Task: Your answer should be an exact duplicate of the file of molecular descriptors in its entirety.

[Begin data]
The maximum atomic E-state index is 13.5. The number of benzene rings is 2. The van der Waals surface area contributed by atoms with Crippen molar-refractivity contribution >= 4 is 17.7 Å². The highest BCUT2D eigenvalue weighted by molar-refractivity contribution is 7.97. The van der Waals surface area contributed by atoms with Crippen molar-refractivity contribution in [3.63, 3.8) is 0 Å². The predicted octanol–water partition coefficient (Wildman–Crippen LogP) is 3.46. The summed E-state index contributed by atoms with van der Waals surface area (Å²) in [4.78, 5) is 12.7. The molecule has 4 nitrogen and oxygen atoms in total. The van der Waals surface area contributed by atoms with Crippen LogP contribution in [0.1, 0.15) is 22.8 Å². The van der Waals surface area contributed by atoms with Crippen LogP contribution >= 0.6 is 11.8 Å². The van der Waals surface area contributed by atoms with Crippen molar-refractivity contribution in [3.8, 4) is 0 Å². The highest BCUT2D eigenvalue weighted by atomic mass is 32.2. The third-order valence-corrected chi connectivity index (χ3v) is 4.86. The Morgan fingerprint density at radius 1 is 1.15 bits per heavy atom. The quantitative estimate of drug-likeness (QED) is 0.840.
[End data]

The maximum atomic E-state index is 13.5. The number of benzene rings is 2. The van der Waals surface area contributed by atoms with Crippen molar-refractivity contribution >= 4 is 17.7 Å². The highest BCUT2D eigenvalue weighted by molar-refractivity contribution is 7.97. The van der Waals surface area contributed by atoms with Crippen molar-refractivity contribution in [3.63, 3.8) is 0 Å². The predicted octanol–water partition coefficient (Wildman–Crippen LogP) is 3.46. The summed E-state index contributed by atoms with van der Waals surface area (Å²) in [4.78, 5) is 12.7. The molecule has 4 nitrogen and oxygen atoms in total. The van der Waals surface area contributed by atoms with Crippen LogP contribution in [0.1, 0.15) is 22.8 Å². The van der Waals surface area contributed by atoms with Crippen LogP contribution >= 0.6 is 11.8 Å². The van der Waals surface area contributed by atoms with Crippen molar-refractivity contribution in [3.8, 4) is 0 Å². The highest BCUT2D eigenvalue weighted by atomic mass is 32.2. The third-order valence-corrected chi connectivity index (χ3v) is 4.86. The Morgan fingerprint density at radius 1 is 1.15 bits per heavy atom. The quantitative estimate of drug-likeness (QED) is 0.840.